He hesitates for a minute and looks over at his pal in the passenger seat for guidance. They both shrug their shoulders and then he says, “Okay, we’ll give you a break, are you ready now?”
The car does have only four gears and first gear is the most likely to be problematic, but my first gear is working just fine. What they do not know and what you may not know either is the Healey’s second gear is so short it works like a first gear. In fact, if you over rev in first gear and shift into second, it feels like you’ve downshifted rather than upshifted. Of course, these two kids have no clue about an Austin-Healey’s gear ratios and they accept the challenge.
In addition to my car’s super short 2nd gear, the Ford’s 2nd gear is long and without the use of its 1st gear the Mustang is going to have a heck of a time launching from a dead stop. I lean over and say, “You guys do the countdown, we’ll go on three, is that okay?”
They give me two broad smiles and a thumbs-up. You could almost see the synapses in their brains firing out of control. I imagine a silent text bubble above their heads with the words, “We got’cha now, old man.” The countdown begins, “One,” engines rev, “Two,” shifters put into second gear, then loudly, “Threeee!”
My tires screech then firmly grip the blacktop. In a fraction of a second, the Healey is propelled forward in a race car like fashion. The Mustang lunges forward and stalls not enough rpms for a second gear takeoff. I hear shouting and the sound of the Ford’s engine starting again. It’s doubtful they use second gear to get off the starting line this time. After crossing the prescribed finish line, I slow to a stop.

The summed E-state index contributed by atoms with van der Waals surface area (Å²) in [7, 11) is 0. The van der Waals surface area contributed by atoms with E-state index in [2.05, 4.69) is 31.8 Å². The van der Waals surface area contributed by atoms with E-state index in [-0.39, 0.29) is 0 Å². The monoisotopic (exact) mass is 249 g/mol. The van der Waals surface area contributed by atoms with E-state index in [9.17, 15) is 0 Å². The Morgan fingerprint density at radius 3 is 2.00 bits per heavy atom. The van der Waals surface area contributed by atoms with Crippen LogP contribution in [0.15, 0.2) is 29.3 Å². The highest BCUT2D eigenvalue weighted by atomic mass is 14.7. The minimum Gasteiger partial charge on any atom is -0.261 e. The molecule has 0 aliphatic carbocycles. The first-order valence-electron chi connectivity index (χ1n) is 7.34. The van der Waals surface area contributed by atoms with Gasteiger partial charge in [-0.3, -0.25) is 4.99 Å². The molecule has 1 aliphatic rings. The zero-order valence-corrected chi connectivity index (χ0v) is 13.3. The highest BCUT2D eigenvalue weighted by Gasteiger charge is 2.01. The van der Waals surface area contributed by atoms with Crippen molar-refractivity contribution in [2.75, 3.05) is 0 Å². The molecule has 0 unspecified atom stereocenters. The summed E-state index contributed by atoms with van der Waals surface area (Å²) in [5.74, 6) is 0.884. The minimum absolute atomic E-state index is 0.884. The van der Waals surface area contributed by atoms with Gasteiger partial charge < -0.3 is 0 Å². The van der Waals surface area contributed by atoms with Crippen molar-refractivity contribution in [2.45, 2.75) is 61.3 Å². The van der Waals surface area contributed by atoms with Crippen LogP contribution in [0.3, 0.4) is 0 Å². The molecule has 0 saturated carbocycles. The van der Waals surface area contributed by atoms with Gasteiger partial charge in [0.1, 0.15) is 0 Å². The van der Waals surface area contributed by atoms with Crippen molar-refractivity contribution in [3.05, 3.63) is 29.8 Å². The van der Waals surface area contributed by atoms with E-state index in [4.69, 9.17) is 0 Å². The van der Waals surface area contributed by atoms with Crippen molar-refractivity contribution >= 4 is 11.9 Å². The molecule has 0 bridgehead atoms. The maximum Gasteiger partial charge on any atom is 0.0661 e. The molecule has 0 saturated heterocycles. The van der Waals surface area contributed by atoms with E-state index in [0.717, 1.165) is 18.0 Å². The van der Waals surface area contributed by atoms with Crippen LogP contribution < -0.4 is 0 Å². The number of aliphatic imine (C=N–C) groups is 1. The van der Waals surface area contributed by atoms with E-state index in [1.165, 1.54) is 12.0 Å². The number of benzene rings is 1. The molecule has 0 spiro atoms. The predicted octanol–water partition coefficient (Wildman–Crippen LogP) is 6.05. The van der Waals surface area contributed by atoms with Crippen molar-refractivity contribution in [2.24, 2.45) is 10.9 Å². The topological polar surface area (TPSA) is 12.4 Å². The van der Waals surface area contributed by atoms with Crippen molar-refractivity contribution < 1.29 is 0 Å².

Once they catch up to me, they begin whining. “Hey man, you tricked us.”
Looking at them, now with my own broad smile in place, I say, “How so? We agreed on the conditions, did we not?”
They pout and then drive away. There is chatter about a next time, but it isn’t all that clear. It’s not long after they leave and we – the Healey and I – drive off that another teen-filled car (it appears to be a Honda Civic) passes us going the other way. Within a few seconds, I hear the distinct sound of hard braking and tires squealing. With a pat on the Healey’s dashboard, I say aloud, “Oh no, we’re not doing that again.”
As quickly as possible, we make a right turn and then a sharp left. We pull into a parking lot and we are soon lost in a maze of cars. The Healey sits low making it hard to see even behind a compact car, especially when the top is down, which is how I always drive it. We pull out of the parking lot down a back street and make a sharp turn onto a narrow side street. After a few more turns, we finally make our way back to the relative safety of the garage. We have had enough “fun” for one day.